If enacted into law, these changes will allow the state to avoid a variety of cuts to vital public services, as detailed by the Maryland Budget and Tax Policy Institute.  But in addition to improving the adequacy of Maryland’s tax system, a new analysis from our sister-organization, the Institute on Taxation and Economic Policy (ITEP), shows that the income tax changes contained in SB1302 would also lessen the unfairness of a regressive tax system that allows Maryland’s wealthiest residents to pay less of their income in tax than any other group.  Among ITEP’s findings:

  • Because the income tax changes are limited to taxpayers earning over $100,000 or $150,000 per year, only 11 percent of Maryland taxpayers would face an income tax increase in 2012 as a result of SB1302.  (It’s worth noting, however, that increases in tobacco taxes, fees, and other provisions would affect additional taxpayers—though these increases make up just 3 percent of the bill’s total revenue.)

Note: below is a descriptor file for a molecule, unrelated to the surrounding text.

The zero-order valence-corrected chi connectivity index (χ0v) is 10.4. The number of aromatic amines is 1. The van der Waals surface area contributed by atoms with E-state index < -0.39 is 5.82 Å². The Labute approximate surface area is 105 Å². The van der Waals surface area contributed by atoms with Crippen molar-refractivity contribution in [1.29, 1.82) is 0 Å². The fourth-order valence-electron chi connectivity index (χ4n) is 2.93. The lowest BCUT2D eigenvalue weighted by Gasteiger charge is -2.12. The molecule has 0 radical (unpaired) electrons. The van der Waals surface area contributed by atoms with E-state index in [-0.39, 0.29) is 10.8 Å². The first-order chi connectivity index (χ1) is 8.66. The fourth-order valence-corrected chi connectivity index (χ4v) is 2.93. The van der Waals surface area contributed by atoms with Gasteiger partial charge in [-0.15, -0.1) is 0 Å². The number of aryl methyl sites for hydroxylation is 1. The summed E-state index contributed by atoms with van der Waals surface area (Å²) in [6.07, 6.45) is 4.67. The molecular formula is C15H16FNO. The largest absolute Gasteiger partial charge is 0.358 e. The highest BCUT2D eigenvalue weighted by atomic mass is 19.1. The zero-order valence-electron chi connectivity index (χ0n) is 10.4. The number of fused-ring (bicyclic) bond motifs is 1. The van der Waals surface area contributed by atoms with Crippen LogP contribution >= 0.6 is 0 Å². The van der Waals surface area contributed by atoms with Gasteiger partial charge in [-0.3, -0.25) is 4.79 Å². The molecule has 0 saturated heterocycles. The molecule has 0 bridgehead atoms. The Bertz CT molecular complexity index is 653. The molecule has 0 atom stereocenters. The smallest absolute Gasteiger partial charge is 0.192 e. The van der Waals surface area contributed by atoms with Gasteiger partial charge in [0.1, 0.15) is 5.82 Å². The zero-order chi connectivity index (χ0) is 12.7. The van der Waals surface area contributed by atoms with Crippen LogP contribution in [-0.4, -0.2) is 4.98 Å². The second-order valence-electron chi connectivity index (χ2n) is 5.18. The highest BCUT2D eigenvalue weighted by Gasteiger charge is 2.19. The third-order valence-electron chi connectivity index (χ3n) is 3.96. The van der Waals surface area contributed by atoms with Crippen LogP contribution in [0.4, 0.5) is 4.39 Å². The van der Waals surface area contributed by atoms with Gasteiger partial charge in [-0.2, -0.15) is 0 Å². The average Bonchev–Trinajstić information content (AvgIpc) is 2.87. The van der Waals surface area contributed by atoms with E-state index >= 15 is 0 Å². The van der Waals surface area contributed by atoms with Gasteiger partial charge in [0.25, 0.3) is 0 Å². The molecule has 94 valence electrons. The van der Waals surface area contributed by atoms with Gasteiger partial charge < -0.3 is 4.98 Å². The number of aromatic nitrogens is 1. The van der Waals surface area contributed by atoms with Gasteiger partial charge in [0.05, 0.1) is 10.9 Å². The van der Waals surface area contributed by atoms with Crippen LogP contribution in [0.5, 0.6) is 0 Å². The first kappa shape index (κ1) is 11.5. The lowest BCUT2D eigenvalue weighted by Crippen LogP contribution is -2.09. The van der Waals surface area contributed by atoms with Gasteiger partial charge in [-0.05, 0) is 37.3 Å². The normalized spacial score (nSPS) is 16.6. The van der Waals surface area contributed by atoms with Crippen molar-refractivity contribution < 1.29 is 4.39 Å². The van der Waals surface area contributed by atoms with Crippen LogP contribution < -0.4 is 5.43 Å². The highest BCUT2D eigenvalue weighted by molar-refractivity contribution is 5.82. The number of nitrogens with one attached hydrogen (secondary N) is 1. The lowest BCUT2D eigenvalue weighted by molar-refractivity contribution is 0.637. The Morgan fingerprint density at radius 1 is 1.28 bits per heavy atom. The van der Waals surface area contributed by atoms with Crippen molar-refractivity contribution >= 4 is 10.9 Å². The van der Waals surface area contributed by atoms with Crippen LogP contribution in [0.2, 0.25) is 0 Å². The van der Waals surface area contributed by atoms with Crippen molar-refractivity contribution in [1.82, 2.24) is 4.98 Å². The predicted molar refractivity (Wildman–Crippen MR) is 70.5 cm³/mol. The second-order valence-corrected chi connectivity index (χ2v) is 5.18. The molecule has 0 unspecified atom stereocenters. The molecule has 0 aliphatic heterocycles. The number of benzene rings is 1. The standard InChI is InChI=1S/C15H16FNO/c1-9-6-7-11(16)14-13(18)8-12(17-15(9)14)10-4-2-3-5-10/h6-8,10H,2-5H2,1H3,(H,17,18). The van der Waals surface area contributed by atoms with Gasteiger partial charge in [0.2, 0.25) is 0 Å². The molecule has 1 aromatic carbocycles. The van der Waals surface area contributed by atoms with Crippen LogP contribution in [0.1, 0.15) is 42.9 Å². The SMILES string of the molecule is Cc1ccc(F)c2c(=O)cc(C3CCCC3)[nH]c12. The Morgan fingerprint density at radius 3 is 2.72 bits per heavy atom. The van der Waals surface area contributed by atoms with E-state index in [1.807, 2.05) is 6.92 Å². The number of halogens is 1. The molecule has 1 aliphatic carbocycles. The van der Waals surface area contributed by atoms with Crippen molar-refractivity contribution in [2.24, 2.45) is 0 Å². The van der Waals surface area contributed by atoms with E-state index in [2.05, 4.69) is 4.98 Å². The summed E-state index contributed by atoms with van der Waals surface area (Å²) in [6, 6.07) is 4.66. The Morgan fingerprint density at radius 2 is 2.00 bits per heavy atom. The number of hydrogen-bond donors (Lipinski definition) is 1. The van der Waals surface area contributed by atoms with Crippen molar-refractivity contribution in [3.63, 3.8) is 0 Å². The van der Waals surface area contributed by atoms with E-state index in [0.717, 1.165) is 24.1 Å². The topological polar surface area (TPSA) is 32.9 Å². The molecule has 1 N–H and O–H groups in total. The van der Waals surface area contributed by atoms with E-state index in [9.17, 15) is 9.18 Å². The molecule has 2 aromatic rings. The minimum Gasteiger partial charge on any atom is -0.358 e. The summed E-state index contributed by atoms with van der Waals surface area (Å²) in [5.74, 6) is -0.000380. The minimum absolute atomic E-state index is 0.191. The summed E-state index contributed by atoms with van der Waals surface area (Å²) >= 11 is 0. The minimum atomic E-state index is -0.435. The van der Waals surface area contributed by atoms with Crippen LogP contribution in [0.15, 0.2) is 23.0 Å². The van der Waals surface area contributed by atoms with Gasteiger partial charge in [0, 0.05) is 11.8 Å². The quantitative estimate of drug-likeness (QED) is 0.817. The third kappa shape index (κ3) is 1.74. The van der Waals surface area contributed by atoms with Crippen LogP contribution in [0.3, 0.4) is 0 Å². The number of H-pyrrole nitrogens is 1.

• 54 percent of the income tax revenue raised by SB1302 would come from the wealthiest 1 percent of state taxpayers—a group with an average income of nearly $1.6 million per year.  87 percent of the revenue would come from the top 5 percent of taxpayers.
  • The changes in families’ income tax bills—even at the top of the income distribution—would be very modest.  After considering the "federal offset" effect, the tax increase faced by the top 1 percent of taxpayers would equal just 0.16 percent of their total household income, and taxpayers outside of the top 1 percent would face an even smaller increase.  Given the small size of these tax changes, Maryland’s tax system would undoubtedly remain regressive overall.
  • The progressive nature of SB1302 means that it’s well suited to take advantage of the “federal offset” effect mentioned above, whereby wealthier taxpayers write-off their state tax payments and receive a federal tax cut in return.  17 percent of the revenue raised by SB1032—or $28 million in tax year 2012—would come not from Marylanders, but from the federal government in the form of new federal tax cuts for Maryland taxpayers.

See ITEP’s full analysis here.